“There is perhaps one overarching humanitarian priority and that is to stop the famine,” UN Under-Secretary-General for Humanitarian Affairs and Emergency Relief Coordinator Martin Griffiths said on Monday.
“Today, about 5 million people are just one step away from succumbing to famine and the diseases that go with it. Ten million more are right behind them,” Griffiths, the former United Nations special envoy for Yemen, added.
He said that the famine was a symptom of the country’s deeper collapse.
“In many ways, it is all of Yemen’s problems rolled into one and it demands a comprehensive response,” Griffiths said.
The remarks come as a UN humanitarian appeal for nearly $4 billion is only about half funded, and the United Nations Children’s Fund (UNICEF) says the situation of Yemeni children is particularly dire.
“In Yemen, one child dies every 10 minutes from preventable causes, including malnutrition and vaccine-preventable diseases,” UNICEF Executive Director Henrietta Fore said Monday.
UNICEF estimates that nearly 21 million Yemenis are in need of humanitarian assistance to survive. Half of them are children, of whom 2.3 million are acutely malnourished. Nearly 400,000 children younger than 5 suffer from severe acute malnutrition and are at imminent risk of death.
Yemen has been the target of a military campaign led by Saudi Arabia and backed by the US since early 2015. The war — which has unsuccessfully sought to reinstall a former Riyadh-allied government in Sana’a — has left hundreds of thousands of Yemenis dead and displaced millions more.
The campaign has also destroyed Yemen’s infrastructure and brought about the “world’s worst humanitarian crisis” in the country, according to the UN.
Defending their country against the Saudi-led aggression, Yemeni armed forces and allied Popular Committees have, however, gone from strength to strength against the Saudi-led invaders, and left Riyadh and its allies bogged down in the country.
Yemeni forces uncover large weapons caches in Bayda
In the latest development on the ground, Yemeni security forces uncovered two large hidden weapons caches in the country’s central province of al-Bayda on Monday.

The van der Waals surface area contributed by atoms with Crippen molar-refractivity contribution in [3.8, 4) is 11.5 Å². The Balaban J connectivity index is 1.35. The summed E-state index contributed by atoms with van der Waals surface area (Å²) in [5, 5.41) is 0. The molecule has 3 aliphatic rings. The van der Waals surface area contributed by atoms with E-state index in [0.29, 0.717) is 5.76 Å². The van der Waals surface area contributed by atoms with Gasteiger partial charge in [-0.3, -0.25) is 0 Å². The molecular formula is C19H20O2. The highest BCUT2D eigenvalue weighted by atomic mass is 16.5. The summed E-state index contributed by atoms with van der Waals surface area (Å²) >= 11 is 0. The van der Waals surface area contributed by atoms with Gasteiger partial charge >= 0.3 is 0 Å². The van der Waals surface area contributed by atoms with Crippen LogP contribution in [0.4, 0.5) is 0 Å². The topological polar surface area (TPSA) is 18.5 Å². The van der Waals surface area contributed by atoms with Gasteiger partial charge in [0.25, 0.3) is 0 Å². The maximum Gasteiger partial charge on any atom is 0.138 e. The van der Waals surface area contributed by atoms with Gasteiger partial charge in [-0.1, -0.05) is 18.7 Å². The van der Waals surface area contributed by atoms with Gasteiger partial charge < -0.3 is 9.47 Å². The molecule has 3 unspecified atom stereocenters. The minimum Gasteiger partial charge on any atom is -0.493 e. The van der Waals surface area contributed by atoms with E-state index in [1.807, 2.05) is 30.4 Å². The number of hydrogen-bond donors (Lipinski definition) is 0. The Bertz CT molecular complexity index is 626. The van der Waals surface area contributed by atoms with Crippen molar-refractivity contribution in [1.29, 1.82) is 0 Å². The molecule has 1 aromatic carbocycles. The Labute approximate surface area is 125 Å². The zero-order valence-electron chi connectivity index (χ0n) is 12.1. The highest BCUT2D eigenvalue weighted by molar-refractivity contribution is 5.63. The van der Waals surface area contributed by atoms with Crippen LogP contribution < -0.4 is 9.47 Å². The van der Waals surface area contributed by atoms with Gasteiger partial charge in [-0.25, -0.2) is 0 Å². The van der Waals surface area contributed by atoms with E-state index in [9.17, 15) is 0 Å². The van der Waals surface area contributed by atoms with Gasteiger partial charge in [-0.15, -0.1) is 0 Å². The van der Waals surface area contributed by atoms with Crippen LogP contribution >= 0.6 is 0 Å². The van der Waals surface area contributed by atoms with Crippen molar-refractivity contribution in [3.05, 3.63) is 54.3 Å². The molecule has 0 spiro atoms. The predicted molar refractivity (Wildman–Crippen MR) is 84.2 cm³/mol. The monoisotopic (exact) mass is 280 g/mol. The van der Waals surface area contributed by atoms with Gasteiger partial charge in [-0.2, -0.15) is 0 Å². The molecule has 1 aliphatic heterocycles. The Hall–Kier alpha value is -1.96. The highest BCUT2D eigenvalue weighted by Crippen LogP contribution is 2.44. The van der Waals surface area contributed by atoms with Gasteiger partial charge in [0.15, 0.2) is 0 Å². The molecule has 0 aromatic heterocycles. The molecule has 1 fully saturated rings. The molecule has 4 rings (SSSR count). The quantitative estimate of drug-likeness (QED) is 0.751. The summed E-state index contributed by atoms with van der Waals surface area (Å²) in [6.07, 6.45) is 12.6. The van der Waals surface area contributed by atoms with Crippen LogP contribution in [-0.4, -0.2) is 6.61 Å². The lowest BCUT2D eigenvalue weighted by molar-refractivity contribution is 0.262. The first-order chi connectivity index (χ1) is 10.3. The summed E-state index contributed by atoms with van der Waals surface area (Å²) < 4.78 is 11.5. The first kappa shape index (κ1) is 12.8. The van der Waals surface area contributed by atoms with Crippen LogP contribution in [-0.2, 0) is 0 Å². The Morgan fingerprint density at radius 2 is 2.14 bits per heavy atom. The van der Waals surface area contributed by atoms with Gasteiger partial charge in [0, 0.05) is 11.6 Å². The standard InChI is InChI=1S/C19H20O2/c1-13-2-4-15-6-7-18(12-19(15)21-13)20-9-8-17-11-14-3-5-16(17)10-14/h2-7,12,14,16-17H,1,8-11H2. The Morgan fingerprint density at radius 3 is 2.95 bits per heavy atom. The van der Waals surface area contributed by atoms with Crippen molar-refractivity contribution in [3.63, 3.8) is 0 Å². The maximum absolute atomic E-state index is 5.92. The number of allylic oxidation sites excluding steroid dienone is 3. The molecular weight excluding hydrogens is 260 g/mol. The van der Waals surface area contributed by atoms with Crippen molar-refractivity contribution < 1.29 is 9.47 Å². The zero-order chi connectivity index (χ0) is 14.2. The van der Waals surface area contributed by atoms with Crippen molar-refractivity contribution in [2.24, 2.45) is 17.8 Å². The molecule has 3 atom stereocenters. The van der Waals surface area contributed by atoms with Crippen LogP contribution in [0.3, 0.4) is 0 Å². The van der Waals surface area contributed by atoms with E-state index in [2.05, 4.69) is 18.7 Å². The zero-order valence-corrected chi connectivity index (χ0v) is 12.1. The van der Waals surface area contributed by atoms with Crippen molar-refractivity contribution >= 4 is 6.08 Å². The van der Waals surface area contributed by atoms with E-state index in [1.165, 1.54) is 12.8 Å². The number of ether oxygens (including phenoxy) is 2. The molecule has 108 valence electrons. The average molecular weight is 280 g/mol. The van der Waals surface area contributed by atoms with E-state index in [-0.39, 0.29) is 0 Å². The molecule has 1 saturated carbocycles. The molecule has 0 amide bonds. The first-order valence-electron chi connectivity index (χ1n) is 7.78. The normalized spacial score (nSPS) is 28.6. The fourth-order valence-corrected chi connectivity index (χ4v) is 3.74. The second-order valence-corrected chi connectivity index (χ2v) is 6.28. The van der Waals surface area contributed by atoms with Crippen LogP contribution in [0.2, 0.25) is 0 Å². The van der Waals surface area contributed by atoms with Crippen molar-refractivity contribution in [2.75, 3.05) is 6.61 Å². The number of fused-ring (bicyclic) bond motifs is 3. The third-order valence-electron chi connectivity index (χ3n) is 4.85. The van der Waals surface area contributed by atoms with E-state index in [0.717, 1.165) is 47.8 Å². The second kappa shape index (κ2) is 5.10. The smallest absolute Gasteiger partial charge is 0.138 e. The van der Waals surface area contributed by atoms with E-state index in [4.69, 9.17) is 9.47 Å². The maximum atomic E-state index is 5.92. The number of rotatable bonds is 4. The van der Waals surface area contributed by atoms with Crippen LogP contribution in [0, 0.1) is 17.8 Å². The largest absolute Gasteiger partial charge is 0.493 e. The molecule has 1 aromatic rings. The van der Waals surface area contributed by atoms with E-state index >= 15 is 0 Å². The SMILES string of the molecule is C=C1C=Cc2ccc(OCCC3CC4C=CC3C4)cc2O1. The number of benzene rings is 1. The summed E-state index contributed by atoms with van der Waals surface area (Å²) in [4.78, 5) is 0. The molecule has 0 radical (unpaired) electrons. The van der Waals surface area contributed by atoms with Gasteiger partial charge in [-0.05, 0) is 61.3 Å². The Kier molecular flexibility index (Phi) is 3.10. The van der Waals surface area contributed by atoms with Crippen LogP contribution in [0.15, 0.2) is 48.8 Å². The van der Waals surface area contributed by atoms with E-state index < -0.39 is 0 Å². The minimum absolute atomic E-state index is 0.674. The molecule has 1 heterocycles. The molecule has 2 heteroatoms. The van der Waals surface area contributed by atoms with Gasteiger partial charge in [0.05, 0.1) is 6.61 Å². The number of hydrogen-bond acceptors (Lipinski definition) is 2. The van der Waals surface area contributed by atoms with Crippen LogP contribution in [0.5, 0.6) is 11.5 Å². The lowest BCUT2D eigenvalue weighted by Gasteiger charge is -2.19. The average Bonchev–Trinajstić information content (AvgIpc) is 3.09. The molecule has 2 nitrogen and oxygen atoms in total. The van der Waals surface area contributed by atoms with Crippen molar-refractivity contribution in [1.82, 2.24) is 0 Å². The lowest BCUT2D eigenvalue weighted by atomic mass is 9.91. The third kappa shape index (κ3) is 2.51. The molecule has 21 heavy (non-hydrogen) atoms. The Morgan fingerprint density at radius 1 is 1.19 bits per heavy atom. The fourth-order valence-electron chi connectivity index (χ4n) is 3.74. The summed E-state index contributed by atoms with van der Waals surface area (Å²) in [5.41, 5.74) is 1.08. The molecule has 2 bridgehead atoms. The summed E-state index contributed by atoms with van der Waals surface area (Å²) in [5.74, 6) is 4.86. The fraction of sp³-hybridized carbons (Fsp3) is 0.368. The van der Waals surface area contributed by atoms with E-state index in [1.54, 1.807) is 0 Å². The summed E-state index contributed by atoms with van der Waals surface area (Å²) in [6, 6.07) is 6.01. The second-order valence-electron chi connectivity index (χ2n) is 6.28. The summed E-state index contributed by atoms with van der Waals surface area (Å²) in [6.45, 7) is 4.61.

A Yemeni security official, speaking on condition of anonymity, told the Masirah television network that the first weapons cache had been buried inside a mosque in al-Habaj area of Az Zahir district, while the second arms depot was found in Al Barman area of the same district.
The weapons were likely left behind by Saudi-backed militants loyal to Yemen’s former president Abd Rabbuh Mansur Hadi, who had withdrawn from the area and several other districts around it amid advances by Yemeni army troops and allied fighters from Popular Committees.
Saudi warplanes launch over dozen airstrikes across Yemen
Meanwhile, Saudi fighter jets launched more than a dozen airstrikes against various areas across Yemen.
Saudi military aircraft struck the Sirwah district in Yemen’s strategic central province of Ma’rib on 13 occasions on Monday, but there were no immediate reports about possible casualties and the extent of damage caused.
Saudi warplane also launched three air raids against the Medghal district in the same Yemeni province, with no quick reports about casualties and damage were available.
Additionally, at least one Yemeni civilian was killed and another injured in Saudi artillery shelling in northern Yemen on Monday.
The shelling targeted a residential border area in the Monabbih district of the northern province of Sa’ada, al-Masirah TV reported.
Hudaydah truce violated over 250 times in 24 hours
Yemeni military sources said forces of the Saudi-led military coalition and their mercenaries violated the ceasefire agreement between warring sides for the western coastal province of Hudaydah 252 times during the past 24 hours.
Yemen’s official Saba news agency, citing an unnamed source in Yemen’s Liaison and Coordination Officers Operations Room, reported that the violations included 19 reconnaissance flights over various regions, including Kilo 16, Hays, al-Faza, al-Jabaliya and al-Durayhimi districts, in addition to 40 counts of artillery shelling and 219 shooting incidents.